CNS damage can increase the susceptibility of the blood-brain barrier (BBB) to changes induced by systemic inflammation. The aim of this study is to better understand BBB permeability in patients with MS and to examine whether compromised BBB integrity in some of these patients is associated with CNS damage and systemic inflammation.
Routine CSF measurements of 121 patients with MS were analyzed including number and type of infiltrating cells, total protein, lactate, and oligoclonal bands, as well as intrathecal production of immunoglobulins and CSF/serum quotients for albumin, immunoglobulins, and glucose. In addition, in a subcohort of these patients, we performed ex vivo immunophenotyping of CSF-infiltrating and paired circulating lymphocytes using a panel of 13 monoclonal antibodies, we quantified intrathecal neurofilament light chain (NF-L) and chitinase 3-like 1 (CHI3L1), and we performed intrathecal lipidomic analysis.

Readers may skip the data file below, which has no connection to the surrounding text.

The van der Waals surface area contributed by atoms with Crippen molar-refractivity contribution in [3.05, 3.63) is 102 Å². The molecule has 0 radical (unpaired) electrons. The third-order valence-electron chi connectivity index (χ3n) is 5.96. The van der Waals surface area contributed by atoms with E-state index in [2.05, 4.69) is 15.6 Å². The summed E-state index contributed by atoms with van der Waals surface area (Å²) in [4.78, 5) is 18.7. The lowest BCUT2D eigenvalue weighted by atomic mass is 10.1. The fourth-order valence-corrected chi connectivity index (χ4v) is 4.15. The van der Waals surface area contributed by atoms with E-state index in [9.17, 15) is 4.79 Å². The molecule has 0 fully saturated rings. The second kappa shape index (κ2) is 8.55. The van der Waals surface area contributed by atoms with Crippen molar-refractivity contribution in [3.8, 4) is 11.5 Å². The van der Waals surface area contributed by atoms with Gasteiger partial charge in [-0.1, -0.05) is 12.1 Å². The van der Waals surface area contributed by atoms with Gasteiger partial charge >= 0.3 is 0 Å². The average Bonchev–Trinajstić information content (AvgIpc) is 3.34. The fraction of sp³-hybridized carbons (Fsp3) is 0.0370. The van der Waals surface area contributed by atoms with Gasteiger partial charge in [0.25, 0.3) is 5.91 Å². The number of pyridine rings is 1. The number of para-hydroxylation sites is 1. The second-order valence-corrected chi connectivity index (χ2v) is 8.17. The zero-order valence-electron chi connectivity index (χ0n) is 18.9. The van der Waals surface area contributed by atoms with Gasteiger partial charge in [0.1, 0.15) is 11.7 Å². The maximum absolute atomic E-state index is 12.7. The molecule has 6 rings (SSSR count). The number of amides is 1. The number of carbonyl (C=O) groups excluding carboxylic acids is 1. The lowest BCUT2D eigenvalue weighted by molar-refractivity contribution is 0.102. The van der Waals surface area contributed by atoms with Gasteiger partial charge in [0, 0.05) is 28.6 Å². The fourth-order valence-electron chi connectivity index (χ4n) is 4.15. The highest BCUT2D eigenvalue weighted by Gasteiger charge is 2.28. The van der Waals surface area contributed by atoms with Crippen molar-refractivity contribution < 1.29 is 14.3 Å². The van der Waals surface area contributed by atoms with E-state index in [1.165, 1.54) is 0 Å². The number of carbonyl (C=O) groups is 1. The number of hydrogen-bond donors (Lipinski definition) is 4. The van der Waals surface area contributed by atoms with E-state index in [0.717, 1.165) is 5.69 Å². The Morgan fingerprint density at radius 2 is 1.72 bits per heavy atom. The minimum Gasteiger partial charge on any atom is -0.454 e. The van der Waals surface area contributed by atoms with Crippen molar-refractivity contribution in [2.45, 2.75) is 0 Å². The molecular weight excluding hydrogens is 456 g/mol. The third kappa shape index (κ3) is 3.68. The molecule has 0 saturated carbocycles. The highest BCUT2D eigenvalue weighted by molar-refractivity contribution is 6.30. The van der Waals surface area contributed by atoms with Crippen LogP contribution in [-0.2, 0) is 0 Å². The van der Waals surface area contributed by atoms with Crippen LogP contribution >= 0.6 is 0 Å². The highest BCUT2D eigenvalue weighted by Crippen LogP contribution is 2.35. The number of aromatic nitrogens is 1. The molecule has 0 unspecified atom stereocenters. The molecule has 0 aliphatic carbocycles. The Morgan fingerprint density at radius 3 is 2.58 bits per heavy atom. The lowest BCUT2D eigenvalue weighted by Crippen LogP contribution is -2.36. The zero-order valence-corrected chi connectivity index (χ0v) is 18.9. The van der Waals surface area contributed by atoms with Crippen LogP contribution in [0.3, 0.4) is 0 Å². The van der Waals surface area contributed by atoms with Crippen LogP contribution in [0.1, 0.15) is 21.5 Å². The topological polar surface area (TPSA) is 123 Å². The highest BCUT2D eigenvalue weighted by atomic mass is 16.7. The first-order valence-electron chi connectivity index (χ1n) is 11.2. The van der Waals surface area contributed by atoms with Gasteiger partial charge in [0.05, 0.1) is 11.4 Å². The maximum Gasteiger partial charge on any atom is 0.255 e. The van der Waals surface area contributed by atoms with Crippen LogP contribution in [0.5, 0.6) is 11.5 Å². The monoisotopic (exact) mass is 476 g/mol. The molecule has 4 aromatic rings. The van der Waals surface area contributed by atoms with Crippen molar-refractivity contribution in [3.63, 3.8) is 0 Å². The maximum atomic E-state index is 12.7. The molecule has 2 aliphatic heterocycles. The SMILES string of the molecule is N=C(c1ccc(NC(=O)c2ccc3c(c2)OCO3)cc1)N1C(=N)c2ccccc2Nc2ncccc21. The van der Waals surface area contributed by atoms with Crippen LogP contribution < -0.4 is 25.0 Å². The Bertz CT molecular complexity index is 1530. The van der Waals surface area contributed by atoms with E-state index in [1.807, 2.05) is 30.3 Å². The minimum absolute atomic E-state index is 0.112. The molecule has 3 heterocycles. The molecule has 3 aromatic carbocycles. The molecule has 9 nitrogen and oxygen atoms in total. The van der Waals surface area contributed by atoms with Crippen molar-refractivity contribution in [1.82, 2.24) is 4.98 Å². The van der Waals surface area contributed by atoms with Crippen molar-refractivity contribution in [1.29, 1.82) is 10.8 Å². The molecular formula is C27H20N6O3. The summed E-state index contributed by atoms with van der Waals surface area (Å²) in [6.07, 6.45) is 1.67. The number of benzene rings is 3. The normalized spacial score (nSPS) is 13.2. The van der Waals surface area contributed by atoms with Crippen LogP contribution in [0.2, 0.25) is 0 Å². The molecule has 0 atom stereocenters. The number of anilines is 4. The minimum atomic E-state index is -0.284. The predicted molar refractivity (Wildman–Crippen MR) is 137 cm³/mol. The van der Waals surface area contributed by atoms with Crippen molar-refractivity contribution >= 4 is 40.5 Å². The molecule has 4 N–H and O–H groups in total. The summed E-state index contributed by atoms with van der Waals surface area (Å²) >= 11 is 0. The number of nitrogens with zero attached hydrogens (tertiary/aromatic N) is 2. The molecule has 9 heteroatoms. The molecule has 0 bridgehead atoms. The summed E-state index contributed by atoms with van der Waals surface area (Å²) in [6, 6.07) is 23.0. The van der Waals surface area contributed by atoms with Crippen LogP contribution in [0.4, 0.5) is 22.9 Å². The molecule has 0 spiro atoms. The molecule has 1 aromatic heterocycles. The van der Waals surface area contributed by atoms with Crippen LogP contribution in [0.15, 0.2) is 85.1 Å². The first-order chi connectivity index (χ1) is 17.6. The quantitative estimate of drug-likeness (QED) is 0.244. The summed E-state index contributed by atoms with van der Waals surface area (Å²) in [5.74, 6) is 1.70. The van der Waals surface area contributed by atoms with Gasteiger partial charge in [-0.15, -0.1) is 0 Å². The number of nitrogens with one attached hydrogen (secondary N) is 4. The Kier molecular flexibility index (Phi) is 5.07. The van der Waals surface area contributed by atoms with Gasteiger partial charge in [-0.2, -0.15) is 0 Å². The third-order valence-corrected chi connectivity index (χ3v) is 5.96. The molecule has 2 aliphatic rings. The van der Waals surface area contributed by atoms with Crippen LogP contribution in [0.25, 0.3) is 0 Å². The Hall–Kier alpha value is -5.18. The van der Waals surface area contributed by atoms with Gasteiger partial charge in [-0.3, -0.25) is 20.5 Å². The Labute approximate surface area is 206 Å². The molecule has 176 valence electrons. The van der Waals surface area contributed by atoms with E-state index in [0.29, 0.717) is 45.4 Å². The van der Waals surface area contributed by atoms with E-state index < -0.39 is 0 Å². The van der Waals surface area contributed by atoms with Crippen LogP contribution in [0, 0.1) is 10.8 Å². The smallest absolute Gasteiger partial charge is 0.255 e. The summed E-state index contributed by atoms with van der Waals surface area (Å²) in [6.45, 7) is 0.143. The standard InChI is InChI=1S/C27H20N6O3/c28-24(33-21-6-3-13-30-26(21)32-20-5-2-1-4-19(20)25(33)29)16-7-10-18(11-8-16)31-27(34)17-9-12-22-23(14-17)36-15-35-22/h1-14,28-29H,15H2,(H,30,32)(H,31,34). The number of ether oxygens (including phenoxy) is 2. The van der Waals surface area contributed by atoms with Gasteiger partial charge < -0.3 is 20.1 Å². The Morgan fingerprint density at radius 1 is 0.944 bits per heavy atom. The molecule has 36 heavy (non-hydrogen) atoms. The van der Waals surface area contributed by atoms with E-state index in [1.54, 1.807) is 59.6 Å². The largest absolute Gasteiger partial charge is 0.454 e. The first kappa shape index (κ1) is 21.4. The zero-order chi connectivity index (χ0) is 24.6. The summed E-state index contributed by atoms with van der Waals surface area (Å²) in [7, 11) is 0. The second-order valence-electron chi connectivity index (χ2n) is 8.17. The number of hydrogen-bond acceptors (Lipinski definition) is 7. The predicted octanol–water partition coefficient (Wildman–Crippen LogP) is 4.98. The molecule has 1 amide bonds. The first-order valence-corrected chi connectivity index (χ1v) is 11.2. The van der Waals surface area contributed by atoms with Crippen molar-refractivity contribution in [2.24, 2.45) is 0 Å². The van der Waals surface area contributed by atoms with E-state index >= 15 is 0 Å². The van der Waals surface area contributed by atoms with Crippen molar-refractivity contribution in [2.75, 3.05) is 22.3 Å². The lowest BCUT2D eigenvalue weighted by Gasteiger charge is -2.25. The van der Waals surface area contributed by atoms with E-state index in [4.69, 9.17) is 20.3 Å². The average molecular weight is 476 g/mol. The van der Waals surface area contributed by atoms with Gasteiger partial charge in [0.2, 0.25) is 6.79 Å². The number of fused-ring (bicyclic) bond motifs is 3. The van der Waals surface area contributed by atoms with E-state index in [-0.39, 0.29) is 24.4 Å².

Patients with MS with abnormal high levels of albumin in the CSF showed a distinct CSF cell infiltrate and markers of CNS damage such as increased intrathecal levels of NF-L and CHI3L1 as well as a distinct CSF lipidomic profile. In addition, these patients showed higher numbers of circulating proinflammatory Th1 and Th1* cells compatible with systemic inflammation. Of interest, the abnormally high levels of albumin in the CSF of those patients were preserved over time.
Our results support the hypothesis that CNS damage may increase BBB vulnerability to systemic inflammation in a subset of patients and thus contribute to disease heterogeneity.